The red squares mark the locations of SPREE seismic stations. The north south row follows the rift. The Dodge Center station is located on the lower row crossing the rift and is to the right of the intersection. This is a map of the gravity anomaly across the area. Artwork supplied by Professor Doug Wiens.
The fence encloses the Flexible Array seismic station near on Dennis McNeilus' property. The solar panels power the seismometer and data recorder installed in a shallow underground vault. Photo by Larry Dobson
By Larry Dobson
There is a seismograph just outside Dodge Center being used to study Earth's structure by making daily recordings of earthquakes. A few days after it was installed, on April 29, 2011 it recorded a magnitude 2.5 Minnesota earthquake at Alexandria. However, its purpose is not to study Minnesota earthquakes.
A billion years or so ago, the area where we live on the North American continent began to split up and drift apart forming a "rift" that arcs from northeastern Kansas through Nebraska, Iowa, Minnesota and Wisconsin to the north shore of Lake Superioraalong Ontario, Canada then down through Michigan. Geoscientists say the rift should have continued to drift apart to form an ocean but after 15-20 million years it stopped and became what is now called a failed rift and named the Midcontinent Rift (MR). No one knows why rifts fail, so scientists have set up a series of Flexible Array seismic stations along and across the Midcontinent Rift to learn more about them, and one of those stations is located in Dennis McNeilus' field north of Dodge Center.
Professor Doug Wiens, Chair of the Dept. of Earth and Planetary Sciences at Washington University in St. Louis, Missouri is one of the geoscientists working on the SPREE Project, as the study of the Midcontinent Rift is called. It stands for Superior Province Rifting Earthscope Experiment. Wiens set up the seismic station in McNeilus' field and either comes or sends someone periodically to collect the data the seismic station has recorded.
Since no one knows why some rifts succeed and others fail, Wiens said data recorded by the seismometers will be used to create images of the rift's deep subsurface structures, something like taking an ultrasound of the Earth. The seismometers will record seismic waves from earthquakes that occur locally, regionally and throughout the world which scientists will use to produce high-resolution images of the Earth's interior, particularly along the Midcontinent Rift. From those images they hope to learn how the rift started, grew and then failed.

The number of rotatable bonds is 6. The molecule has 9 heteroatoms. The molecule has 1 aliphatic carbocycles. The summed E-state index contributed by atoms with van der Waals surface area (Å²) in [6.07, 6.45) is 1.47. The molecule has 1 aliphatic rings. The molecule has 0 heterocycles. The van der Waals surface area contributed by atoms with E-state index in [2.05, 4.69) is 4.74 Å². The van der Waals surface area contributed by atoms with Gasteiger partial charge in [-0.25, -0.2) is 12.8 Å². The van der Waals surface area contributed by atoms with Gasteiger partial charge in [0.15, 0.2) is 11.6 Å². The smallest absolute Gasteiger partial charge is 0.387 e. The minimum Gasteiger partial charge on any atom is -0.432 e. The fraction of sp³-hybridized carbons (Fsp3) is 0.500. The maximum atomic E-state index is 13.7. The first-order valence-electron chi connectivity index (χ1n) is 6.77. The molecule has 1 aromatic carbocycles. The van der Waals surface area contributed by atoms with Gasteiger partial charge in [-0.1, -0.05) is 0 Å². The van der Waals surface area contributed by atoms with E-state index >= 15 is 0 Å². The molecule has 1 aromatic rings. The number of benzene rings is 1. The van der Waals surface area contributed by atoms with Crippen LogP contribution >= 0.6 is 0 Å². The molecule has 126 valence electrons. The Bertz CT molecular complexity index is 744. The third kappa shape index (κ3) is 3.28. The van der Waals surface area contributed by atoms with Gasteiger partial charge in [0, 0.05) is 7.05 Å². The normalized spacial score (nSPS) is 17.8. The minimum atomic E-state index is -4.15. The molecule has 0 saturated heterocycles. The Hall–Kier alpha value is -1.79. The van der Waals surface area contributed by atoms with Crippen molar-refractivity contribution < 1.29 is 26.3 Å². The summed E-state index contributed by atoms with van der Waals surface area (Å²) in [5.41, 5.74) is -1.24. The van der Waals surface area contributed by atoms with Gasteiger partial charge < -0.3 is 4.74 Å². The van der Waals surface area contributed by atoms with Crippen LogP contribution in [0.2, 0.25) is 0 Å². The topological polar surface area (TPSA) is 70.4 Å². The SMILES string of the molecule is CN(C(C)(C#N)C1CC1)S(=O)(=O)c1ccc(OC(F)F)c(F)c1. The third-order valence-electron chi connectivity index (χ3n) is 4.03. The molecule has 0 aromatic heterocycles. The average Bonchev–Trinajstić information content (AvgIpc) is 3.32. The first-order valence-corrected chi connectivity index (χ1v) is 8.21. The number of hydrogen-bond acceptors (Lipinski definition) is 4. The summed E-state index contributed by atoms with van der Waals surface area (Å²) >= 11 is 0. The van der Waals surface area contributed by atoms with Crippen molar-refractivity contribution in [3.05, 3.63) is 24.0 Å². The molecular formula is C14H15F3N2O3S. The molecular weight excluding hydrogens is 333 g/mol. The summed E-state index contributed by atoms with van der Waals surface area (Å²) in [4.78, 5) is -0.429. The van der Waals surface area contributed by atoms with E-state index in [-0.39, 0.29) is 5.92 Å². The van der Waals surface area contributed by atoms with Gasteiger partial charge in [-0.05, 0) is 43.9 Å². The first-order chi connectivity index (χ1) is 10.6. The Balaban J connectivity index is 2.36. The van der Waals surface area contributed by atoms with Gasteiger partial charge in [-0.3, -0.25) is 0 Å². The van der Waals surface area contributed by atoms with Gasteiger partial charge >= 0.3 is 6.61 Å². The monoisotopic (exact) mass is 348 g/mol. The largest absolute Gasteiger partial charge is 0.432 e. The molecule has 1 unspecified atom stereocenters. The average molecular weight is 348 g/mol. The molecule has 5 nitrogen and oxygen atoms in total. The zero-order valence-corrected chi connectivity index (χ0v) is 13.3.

Wiens said many rifts break continents apart to form new oceans, as happened when Europe and North America rifted apart to form the Atlantic Ocean, but here, despite its size, the Midcontinent Rift failed to break apart the North American continent.
Some geologists see the Midcontinent Rift as being analogous to the East African, Red Sea, Gulf of Aden rift system and speculate that there may be large reservoirs of oil and natural gas waiting to be tapped. Rifting, successful and failed, shapes continents and provides conditions for deposition of hydrocarbons and other mineral resources. There have been live oil seeps from subsurface fractures along the rift in Michigan. Exploratory wells along the rift in Wisconsin, Minnesota and Iowa have so far come up dry.
Wiens said the SPREE Project is not looking for hydrocarbons but that the data obtained may be useful to those who do so in the future.
SPREE is a collaboration between the University of Minnesota, Northwestern University and Washington University in the U.S. and the University of Manitoba and the University of Quebec in Canada. It is funded by a grant from the National Science Foundation through Earthscope (www.earthscope.org). Eighty-three seismic stations were installed, 16 in Canada and 67 in the U.S. There are two lines of stations in the U.S., one that follows along the rift and one that crosses the rift. The Dodge Center station is located on the line that crosses the rift and not far from where it intersects with the line along the rift.
The seismic stations are about 10' by 10 ' and are fenced in for protection. The seismometer is buried underground in a shallow vault on a concrete base. The seismometer and data recorder are powered by a solar panel. Wiens said he or one of his grad students comes to Dodge Center twice a year to collect the data recorded by the station.